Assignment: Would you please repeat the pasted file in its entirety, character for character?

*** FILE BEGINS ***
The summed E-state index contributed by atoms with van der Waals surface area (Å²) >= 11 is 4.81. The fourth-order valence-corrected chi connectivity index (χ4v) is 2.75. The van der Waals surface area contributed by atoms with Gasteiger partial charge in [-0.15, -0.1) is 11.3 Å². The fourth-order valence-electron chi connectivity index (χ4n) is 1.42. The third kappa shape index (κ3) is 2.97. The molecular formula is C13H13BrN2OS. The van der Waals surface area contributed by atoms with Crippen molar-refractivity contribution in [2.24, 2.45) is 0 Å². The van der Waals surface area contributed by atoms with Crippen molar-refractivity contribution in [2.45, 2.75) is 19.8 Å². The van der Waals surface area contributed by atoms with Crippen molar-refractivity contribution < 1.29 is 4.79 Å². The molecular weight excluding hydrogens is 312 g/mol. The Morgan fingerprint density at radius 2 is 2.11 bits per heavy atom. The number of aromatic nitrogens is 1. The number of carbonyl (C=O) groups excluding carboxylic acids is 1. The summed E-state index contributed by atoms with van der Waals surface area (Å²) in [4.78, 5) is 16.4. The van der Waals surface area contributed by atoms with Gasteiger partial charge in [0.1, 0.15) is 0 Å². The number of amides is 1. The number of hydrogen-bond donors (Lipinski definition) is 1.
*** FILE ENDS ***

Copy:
The summed E-state index contributed by atoms with van der Waals surface area (Å²) >= 11 is 4.81. The fourth-order valence-corrected chi connectivity index (χ4v) is 2.75. The van der Waals surface area contributed by atoms with Gasteiger partial charge in [-0.15, -0.1) is 11.3 Å². The fourth-order valence-electron chi connectivity index (χ4n) is 1.42. The third kappa shape index (κ3) is 2.97. The molecular formula is C13H13BrN2OS. The van der Waals surface area contributed by atoms with Crippen molar-refractivity contribution in [2.24, 2.45) is 0 Å². The van der Waals surface area contributed by atoms with Crippen molar-refractivity contribution in [2.45, 2.75) is 19.8 Å². The van der Waals surface area contributed by atoms with Crippen molar-refractivity contribution < 1.29 is 4.79 Å². The molecular weight excluding hydrogens is 312 g/mol. The Morgan fingerprint density at radius 2 is 2.11 bits per heavy atom. The number of aromatic nitrogens is 1. The number of carbonyl (C=O) groups excluding carboxylic acids is 1. The summed E-state index contributed by atoms with van der Waals surface area (Å²) in [4.78, 5) is 16.4. The van der Waals surface area contributed by atoms with Gasteiger partial charge in [0.1, 0.15) is 0 Å². The number of amides is 1. The number of hydrogen-bond donors (Lipinski definition) is 1.